During the war in the former Yugoslavia, the Green Beret servicemen took part in the 1994-95 years in the training of units of the Croatian army under the guise of the Private Military Company MPRI.
So the attack on the positions of the Serbs in the Republic of Serbian Krajina in Croatia was already developed directly by the US military advisers of the American private military company MPRI ("Military Professional Resources Inc.").
Last in September 1994 of the year, according to an article by the International Consortium of Investigative Journalists published by The International Consortium of Investigative Journalists, published on the Privatizing Combat, the New World Order, was awarded a contract by the US government to the training of the Croatian army and at the same time the same contract with the US government received for training the army of Bosnia and Herzegovina
During hostilities in Croatia and in Bosnia and Herzegovina in 1994-95, MPRI performed the task in the interests of the US government and through General John Seval, the military adviser to the US Secretary of State Voren Christopher, she received direct instructions from President Bill Clinton.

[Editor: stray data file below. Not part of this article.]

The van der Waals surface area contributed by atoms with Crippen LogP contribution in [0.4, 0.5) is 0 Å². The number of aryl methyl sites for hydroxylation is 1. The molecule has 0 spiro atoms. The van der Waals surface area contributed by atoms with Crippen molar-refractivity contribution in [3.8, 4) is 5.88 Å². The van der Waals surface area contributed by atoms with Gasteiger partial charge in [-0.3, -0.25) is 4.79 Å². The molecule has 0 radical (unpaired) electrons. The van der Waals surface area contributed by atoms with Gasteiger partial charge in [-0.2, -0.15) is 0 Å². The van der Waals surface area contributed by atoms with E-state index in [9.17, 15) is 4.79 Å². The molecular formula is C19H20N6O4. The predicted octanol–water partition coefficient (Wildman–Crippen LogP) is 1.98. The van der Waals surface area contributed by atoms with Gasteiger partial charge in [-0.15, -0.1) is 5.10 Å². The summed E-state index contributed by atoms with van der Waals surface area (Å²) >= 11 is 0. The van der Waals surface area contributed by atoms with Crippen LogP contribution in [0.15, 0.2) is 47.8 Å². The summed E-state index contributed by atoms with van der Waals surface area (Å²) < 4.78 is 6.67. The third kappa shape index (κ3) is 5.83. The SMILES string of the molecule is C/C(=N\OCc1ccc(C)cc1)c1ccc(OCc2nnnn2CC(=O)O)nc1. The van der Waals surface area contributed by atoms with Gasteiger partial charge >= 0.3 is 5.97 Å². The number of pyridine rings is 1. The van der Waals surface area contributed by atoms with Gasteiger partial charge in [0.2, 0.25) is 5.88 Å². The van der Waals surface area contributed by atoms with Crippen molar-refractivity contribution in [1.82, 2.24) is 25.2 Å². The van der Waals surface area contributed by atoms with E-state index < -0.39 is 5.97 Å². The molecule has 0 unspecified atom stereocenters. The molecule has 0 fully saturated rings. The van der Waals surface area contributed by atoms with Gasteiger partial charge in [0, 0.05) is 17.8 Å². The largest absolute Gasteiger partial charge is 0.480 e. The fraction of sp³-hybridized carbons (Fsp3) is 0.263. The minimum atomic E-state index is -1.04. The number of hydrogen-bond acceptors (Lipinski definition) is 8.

Created by the company in the General Staff of the Croatian Army, the Command, Control and Coordination Center and the Intelligence Processing Center participated in both operational and intelligence work of the Croatian General Staff, and also ensured close cooperation between the Croatian and US intelligence agencies, including including in the area of tapping conversations between the Yugoslav and Russian sides, and supplied the Croatian headquarters with data about the Serbian troops.
The company MPRI has also provided Croatian headquarters with data from both US military satellites and unmanned aerial vehicles of the American army installed on the island of Brac
At the same time, MPRI sent its groups of instructors-MTT (Mobil Traning Team - mobile training groups), to the operating units and subunits of the Croatian army, first of all, to the composition of special forces and guards units of the Croatian army and just among these instructors soldiers of the "green berets".
The United States special forces did not directly participate in the hostilities in Bosnia, because the United States refused to send troops to NATO ground forces participating in operations against Serbian forces in August-September 1995.